Ingles Markets Incorporated et al v. Maria LLC et al

Filing 101

ORDER denying 98 Motion to Alter Judgment Signed by Honorable Mary Geiger Lewis on 1/23/2017.(abuc)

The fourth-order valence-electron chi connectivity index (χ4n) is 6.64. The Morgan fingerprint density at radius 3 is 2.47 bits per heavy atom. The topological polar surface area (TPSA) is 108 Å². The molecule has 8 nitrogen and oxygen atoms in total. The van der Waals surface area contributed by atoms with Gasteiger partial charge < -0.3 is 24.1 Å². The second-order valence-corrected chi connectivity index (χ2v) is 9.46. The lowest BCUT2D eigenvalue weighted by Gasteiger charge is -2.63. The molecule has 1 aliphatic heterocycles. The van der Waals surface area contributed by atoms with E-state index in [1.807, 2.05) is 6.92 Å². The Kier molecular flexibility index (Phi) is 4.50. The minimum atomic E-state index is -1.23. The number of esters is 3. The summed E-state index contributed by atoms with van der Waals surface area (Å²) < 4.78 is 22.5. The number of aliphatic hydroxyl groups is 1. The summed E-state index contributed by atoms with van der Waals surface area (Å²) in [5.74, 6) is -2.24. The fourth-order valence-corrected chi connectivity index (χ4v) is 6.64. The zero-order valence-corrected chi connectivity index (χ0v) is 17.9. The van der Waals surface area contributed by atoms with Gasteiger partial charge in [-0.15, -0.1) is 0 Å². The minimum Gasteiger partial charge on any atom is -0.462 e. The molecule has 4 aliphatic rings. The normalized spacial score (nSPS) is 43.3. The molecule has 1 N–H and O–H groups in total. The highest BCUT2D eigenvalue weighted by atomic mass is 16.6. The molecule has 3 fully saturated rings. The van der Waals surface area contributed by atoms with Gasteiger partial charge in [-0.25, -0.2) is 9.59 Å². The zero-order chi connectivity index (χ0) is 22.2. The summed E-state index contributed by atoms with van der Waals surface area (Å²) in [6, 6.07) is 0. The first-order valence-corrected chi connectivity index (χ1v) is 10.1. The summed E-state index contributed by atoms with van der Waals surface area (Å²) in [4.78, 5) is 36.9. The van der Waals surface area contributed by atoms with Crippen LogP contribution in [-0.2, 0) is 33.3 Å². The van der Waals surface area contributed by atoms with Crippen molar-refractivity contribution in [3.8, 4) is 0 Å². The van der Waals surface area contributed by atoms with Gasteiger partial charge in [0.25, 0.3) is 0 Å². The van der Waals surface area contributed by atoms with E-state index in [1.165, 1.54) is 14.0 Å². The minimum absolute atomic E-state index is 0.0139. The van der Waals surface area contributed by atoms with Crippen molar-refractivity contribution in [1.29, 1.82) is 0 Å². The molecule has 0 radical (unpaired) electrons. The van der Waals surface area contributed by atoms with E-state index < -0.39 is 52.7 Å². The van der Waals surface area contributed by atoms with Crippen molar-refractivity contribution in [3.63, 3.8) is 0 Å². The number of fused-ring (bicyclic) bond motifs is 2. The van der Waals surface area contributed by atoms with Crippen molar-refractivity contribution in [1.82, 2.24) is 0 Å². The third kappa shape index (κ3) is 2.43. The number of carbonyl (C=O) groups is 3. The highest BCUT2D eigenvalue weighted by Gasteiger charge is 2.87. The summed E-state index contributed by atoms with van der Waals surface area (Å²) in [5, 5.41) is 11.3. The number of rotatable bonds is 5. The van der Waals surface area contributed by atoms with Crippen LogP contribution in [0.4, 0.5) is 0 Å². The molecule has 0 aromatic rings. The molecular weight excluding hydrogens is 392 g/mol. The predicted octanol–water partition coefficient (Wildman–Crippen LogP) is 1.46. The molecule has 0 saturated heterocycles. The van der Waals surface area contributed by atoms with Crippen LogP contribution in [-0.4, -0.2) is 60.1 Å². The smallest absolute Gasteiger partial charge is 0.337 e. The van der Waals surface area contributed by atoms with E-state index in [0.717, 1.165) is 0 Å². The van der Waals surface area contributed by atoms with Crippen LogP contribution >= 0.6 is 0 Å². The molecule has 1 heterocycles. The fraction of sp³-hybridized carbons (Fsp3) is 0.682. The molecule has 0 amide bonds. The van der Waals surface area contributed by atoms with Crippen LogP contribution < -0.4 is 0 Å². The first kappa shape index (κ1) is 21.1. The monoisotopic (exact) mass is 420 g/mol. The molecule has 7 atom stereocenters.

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IN THE UNITED STATES DISTRICT COURT FOR THE DISTRICT OF SOUTH CAROLINA SPARTANBURG DIVISION INGLES MARKETS, INC. and SKY KING, INC., Plaintiffs, vs. MARIA, LLC, Defendant. § § § § § § § § § § § Civil Action No. 7:14-4828-MGL MEMORANDUM OPINION AND ORDER DENYING DEFENDANT’S MOTION TO ALTER OR AMEND JUDGMENT I. INTRODUCTION This is an action for specific performance and declaratory and injunctive relief seeking to prevent Defendant from proceeding with certain commercial construction. The Court has jurisdiction over this matter under 28 U.S.C. § 1332. Pending before the Court is Defendant’s Motion to Alter or Amend Judgment (Defendant’s Motion) under Rules 59(e) and 52(b) of the Federal Rules of Civil Procedure. In Defendant’s Motion, it requests the Court alter or amend its October 18, 2016, Order (Order) entering judgment in favor of Plaintiffs on their claim for injunctive relief. Having carefully considered Defendant’s Motion, the response, the reply, the record, and the applicable law, it is the judgment of the Court Defendant’s Motion will be denied. II. FACTUAL AND PROCEDURAL HISTORY The background facts relevant to this Motion are undisputed. Plaintiff Ingles Markets, Inc. (Ingles) leases commercial retail space in a shopping center (the Shopping Center) in Spartanburg, South Carolina, owned by Plaintiff Sky King, Inc. (Sky King). Jaylin Spartanburg South, LLC (Jaylin) was the original owner of the Shopping Center. Jaylin recorded a Declaration of Reciprocal Easements (REA) for the Shopping Center in the Spartanburg County Register of Deeds on June 10, 2002. The REA sets forth certain use and development restrictions for the Shopping Center. Paragraph 5.3 is the portion of the REA at issue in this matter. It provides: 5.3 Restrictions Relating to Development. Development and use restrictions shall limit the construction to be performed on Parcels 1, 2 and 3 to the construction of one building of one story and no more than twenty-four (24) feet in height in the locations, and with the requisite parking spaces, shown on Exhibit “E” attached hereto. ECF No. 1-3 at 7. Exhibit E, however, was not attached to the REA recorded in the Register of Deeds. Bill and Miriam Akkary (the Akkarys) are the controlling owners of Defendant. They have operated two businesses in the Shopping Center since around 2001 when they first entered into leases with Jaylin. On or about January 7, 2011, the Akkarys entered into a contract with Jaylin for the purchase of .91 acres, which is the subject of this litigation (Subject Property). The REA is included in the chain of title of the Subject Property, and Jaylin provided a copy of the REA to the Akkarys. Jaylin did not, however, provide a copy of the Exhibit E referenced in ¶ 5.3 of the REA to the Akkarys. After owning the Subject Property for several years, the Akkarys, operating through Defendant, entered into an agreement for the construction of a single building of approximately 2 8,800 square feet on the Subject Property. Shortly after learning about Defendant’s proposed construction, Plaintiffs filed their Complaint on December 22, 2014. ECF No. 1. In the Complaint, Plaintiffs contend Defendant’s proposed development of the Subject Property violates the REA, specifically ¶ 5.3 of the REA and Exhibit E referenced in that paragraph. The Complaint seeks, among other things, a permanent injunction prohibiting Defendant from constructing any building on the Subject Property in violation of the REA, including Exhibit E. After the Court ruled on motions for summary judgment filed by Defendant and Plaintiffs, the only issues remaining in the case were whether the document proffered by Plaintiffs as Exhibit E to the REA was in fact agreed to by Jaylin and intended to be filed with the REA and whether Defendant had actual or constructive notice of the document such that a permanent injunction should be issued. See ECF No. 80. The Court held a bench trial on August 17, 2016, and September 27, 2016, to resolve these issues. ECF Nos. 85, 91. The Court issued its Findings of Fact and Conclusions of Law on October 18, 2016, holding for the Plaintiff on the remaining issues and permanently enjoining Defendant from erecting any building on the Subject Property except in strict compliance with the REA and Exhibit E. ECF No. 96. Defendant filed its Motion to Alter or Amend Judgment on November 14, 2016. ECF No. 98. Plaintiffs responded on December 1, 2016, ECF No. 99, and Defendant filed a reply on December 12, 2016, ECF No. 100. The Court, having been fully briefed on the relevant issues, is now prepared to discuss the merits of Defendant’s Motion. 3 III. STANDARD OF REVIEW There are only three limited bases for a district court to grant a Rule 59(e) motion to alter or amend judgment: “(1) to accommodate an intervening change in controlling law; (2) to account for new evidence not available at trial; or (3) to correct a clear error of law or prevent manifest injustice.” Hutchinson v. Staton, 994 F.2d 1076, 1081 (4th Cir. 1993). A Rule 59(e) motion “may not be used to relitigate old matters, or to raise arguments or present evidence that could have been raised prior to the entry of judgment.” Exxon Shipping Co. v. Baker, 554 U.S. 471, 486 n.5 (2008) (internal quotation marks omitted). Further, “mere disagreement [with a district court’s ruling] does not support a Rule 59(e) motion.” Hutchinson, 994 F.2d at 1082. “In general[,] reconsideration of a judgment after its entry is an extraordinary remedy which should be used sparingly.” Pac. Ins. Co. v. Am. Nat’l Fire Ins. Co., 148 F.3d 396, 403 (4th Cir.1998) (internal quotation marks omitted). Rule 52(b) provides in relevant part: “On a party’s motion filed no later than 28 days after the entry of judgment, the court may amend its findings—or make additional findings—and may amend the judgment accordingly.” Fed. R. Civ. P. 52(b). IV. CONTENTIONS OF THE PARTIES Defendant first argues in its Motion the Court should alter or amend its Order because the finding that the document Plaintiffs proffered as Exhibit E was agreed to by Jaylin and intended to be filed with the REA is unsupported by evidence from Jaylin. Defendant maintains only a representative of Jaylin can establish Jaylin agreed to the document offered as Exhibit E, and Defendant notes Plaintiffs failed to provide such evidence. 4 Defendant next asserts the Court should alter or amend its Order because the Court’s holding that Defendant had constructive notice of the contents of Exhibit E is unsupported by South Carolina case law. Defendant further alleges it was improper for the Court to issue a permanent injunction in favor of Plaintiffs because Plaintiffs failed to establish the four factors required for a permanent injunction. Lastly, Defendant avers the Court failed to address its equitable arguments, and Defendant requests the Court alter or amend its judgment to find in favor of Defendant based on such arguments. Plaintiffs repudiate each of Defendant’s arguments and contend Defendant’s Motion must be denied because it is an impermissible attempt to re-litigate issues already decided. V. DISCUSSION AND ANALYSIS Defendant fails to specify in its Motion or reply upon which basis for altering or amending a judgment under Rule 59(e) it is relying. Defendant, however, has offered no analysis of a change in controlling law or new evidence unavailable at trial. Therefore, Defendant appears to be relying on the third basis for granting a Rule 59(e) motion—“to correct a clear error of law or prevent manifest injustice.” Hutchinson, 994 F.2d at 1081. The Court will consider each of Defendant’s arguments in turn. Defendant’s position concerning whether Jaylin agreed to the document Plaintiffs offered as Exhibit E amounts to nothing more than an attempt to re-litigate the issue. Defendant maintains the testimony of Ephraim Spielman offered by Plaintiffs to show Jaylin agreed to Exhibit E is incredible and inadmissible and that Plaintiffs have failed to provide sufficient evidence to prove Jaylin agreed to the document. Defendant, however, argued these points extensively during day one of the trial. See ECF No. 94. Defendant objected to the testimony of Spielman numerous 5 times, and the Court carefully considered and overruled such objections. See, e.g., id. at 22, 26, 27, 29, 31-31, 37-38. Likewise, Defendant thoroughly set forth its position Plaintiffs have failed to satisfy their burden of proving Jaylin agreed to the document. Id. at 83-89. The Court explained its contrary holding in in its Order. ECF No. 96 at 5-7. Defendant’s argument regarding the Court’s holding that Defendant had constructive notice of the contents of Exhibit E is also an impermissible attempt to re-litigate a matter already decided. Issues pertaining to whether Defendant had notice of Exhibit E were copiously debated during day two of the trial, see ECF No. 95, and the Court fully explained its holding that Defendant had constructive notice in its Order, ECF No. 96 at 9-13. In Defendant’s Motion, it attempts to distinguish case law cited in the Court’s Order and argues the Court’s constructive notice holding should therefore be altered or amended. The Court is unpersuaded by Defendant’s analysis of the relevant case law. For the reasons set forth in the Order, the Court is the opinion relevant case law, as well as the testimony from day two of the trial, support its holding Defendant had constructive notice of the contents of Exhibit E. See id. at 7-13. Like Defendant’s first two contentions, Defendant’s position the Court should alter the portion of its judgment granting a permanent injunction in favor of Plaintiffs is primarily a rehashing of Defendant’s arguments previously presented and fails to constitute grounds for altering or amending the judgment under Rule 59(e). The only arguably new points Defendant raises in its Motion regarding the granting of a permanent injunction are: (1) the Court improperly relied on evidence not before it during the trial; (2) the Court inappropriately relied on a case from another jurisdiction; (3) the holding monetary damages are impractical is unsupported by evidence; and (4) the Court wrongfully concluded Defendant would suffer no harm. Defendant’s positions lack merit. 6 Defendant maintains it was improper for the Court to rely on deposition testimony of James Lanning when determining whether Plaintiffs would suffer irreparable harm in the absence of an injunction because Lanning’s deposition testimony was not offered into evidence during the trial. The Court first notes Defendant has failed to cite any support for the proposition the Court improperly considered Lanning’s deposition testimony and has thus failed to satisfy its burden of proving the Court’s holding constitutes a clear error of law or manifest injustice. Furthermore, Lanning’s deposition testimony was not central to the Court’s holding Plaintiffs would suffer irreparable harm in the absence of an injunction. The crux of the Court’s holding is “[i]nterests in real property, including leasehold interests, are unique and their deprivation may therefore commonly result in irreparable harm.” ECF No. 96 at 14. Because interests in real property are unique, and Plaintiffs would be deprived of certain property rights if the Court were to deny their request for an injunction, the Court remains steadfast in its holding Plaintiffs would suffer irreparable harm if it refused their request for an injunction. Defendant further claims the case cited by the Court in its analysis of whether Plaintiffs would suffer irreparable harm in the absence of an injunction, K-Mart Corp. v. Oriental Plaza, Inc., 875 F.2d 907 (1st Cir. 1989), should have been ignored by the Court because it is from another jurisdiction. Although K-Mart Corp. is indeed a decision from another jurisdiction, it is highly informative in this case because it was cited in a South Carolina Court of Appeals opinion, HHHunt Corp. v. Town of Lexington, 699 S.E.2d 699, 707 (S.C. Ct. App. 2010), for the proposition monetary damages would provide an inadequate remedy for a party whose property rights are violated. Thus, K-Mart Corp. is instructive on the standard for granting an injunction for interference with property rights under South Carolina law, and the Court properly considered the 7 case. Moreover, the Court’s analysis of K-Mart Corp. in the Order serves merely to provide additional support for its holding; the holding is not dependent upon the opinion. Defendant contends the Court’s holding a remedy of monetary damages would be impractical is unsupported by evidence. Defendant avers its finances were not part of the trial and asserts “this Court calculates damages at $73,000 per year, yet cites no evidentiary support from the bench trial for this proposition.” ECF No. 98 at 12. Defendant misapprehends the Court’s holding. The Court noted Plaintiffs calculate damages at approximately $73,000 a year, but it held “it is impossible to calculate the damage done to the shopping center should Ingles decide to vacate due to the loss of visibility, loss of brand, etc.” ECF No. 96 at 15. The Court reasoned there is no adequate monetary remedy precisely because it is impossible to calculate damages in this situation. Id. The Court’s holding regarding the lack of a monetary remedy is supported by sound reasoning. Defendant is mistaken in asserting the Court calculated damages without evidentiary support. Defendant is likewise mistaken in its contention the Court “conclusively finds that Defendant will suffer no harm without considering that the Defendant purchased the property to construct a building substantially different from the depiction on the purported Exhibit E.” ECF No. 98 at 12. Defendant’s statement is inaccurate. The Court recognized Defendant “will undoubtedly suffer some harm” but concluded the harm “is not so substantial as to render the remedy of injunction unwarranted on these facts.” ECF No. 96 at 15. Defendant’s remaining arguments regarding the Court’s granting of Plaintiff’s requested permanent injunction have been previously raised by Defendant and rejected by the Court, and the Court will therefore refrain from addressing them once again. In its Order, the Court carefully analyzed the four elements a plaintiff must prove to prevail on a claim for a permanent injunction 8 and found for Plaintiffs on each one. ECF No. 96 at 13-16. For the reasons set forth in the Order, the Court remains convinced a permanent injunction is warranted in this case. The final point raised in Defendant’s Motion is the Court supposedly failed to address Defendant’s equitable arguments. Defendant requests the Court address its equitable arguments and alter the Order to find for Defendant on such grounds. Defendant’s position is erroneous. The Court explicitly balanced the equities when determining whether to issue an injunction in favor of Plaintiffs and held the overall balance of the equities favored Plaintiffs. ECF No. 96 at 15-16. Defendant’s equitable arguments were considered when balancing the equities, and it was unnecessary for the Court to analyze each of Defendant’s equitable arguments distinctly. For the reasons set forth above, Defendant has failed to show clear error or manifest injustice sufficient to warrant the extraordinary remedy of altering or amending a judgment under Rule 59(e). Apart from stating the bases for altering or amending a judgment under Rule 59(e), Defendant has notably failed to allege explicitly that the Court’s Order must be altered or amended to correct a clear error or prevent manifest injustice. Instead, Defendant simply attempts to relitigate issues already decided. Defendant has likewise failed to convince the Court it should exercise its discretion to amend its Order under Rule 52(b). The Court therefore declines Defendant’s invitation to do so. VI. CONCLUSION Wherefore, based on the foregoing discussion and analysis, it is the judgment of the Court that Defendant’s Motion to Alter or Amend Judgment is DENIED. 9 IT IS SO ORDERED. Signed this 23rd day of January 2017 in Columbia, South Carolina. s/Mary Geiger Lewis______________ MARY GEIGER LEWIS UNITED STATES DISTRICT JUDGE 10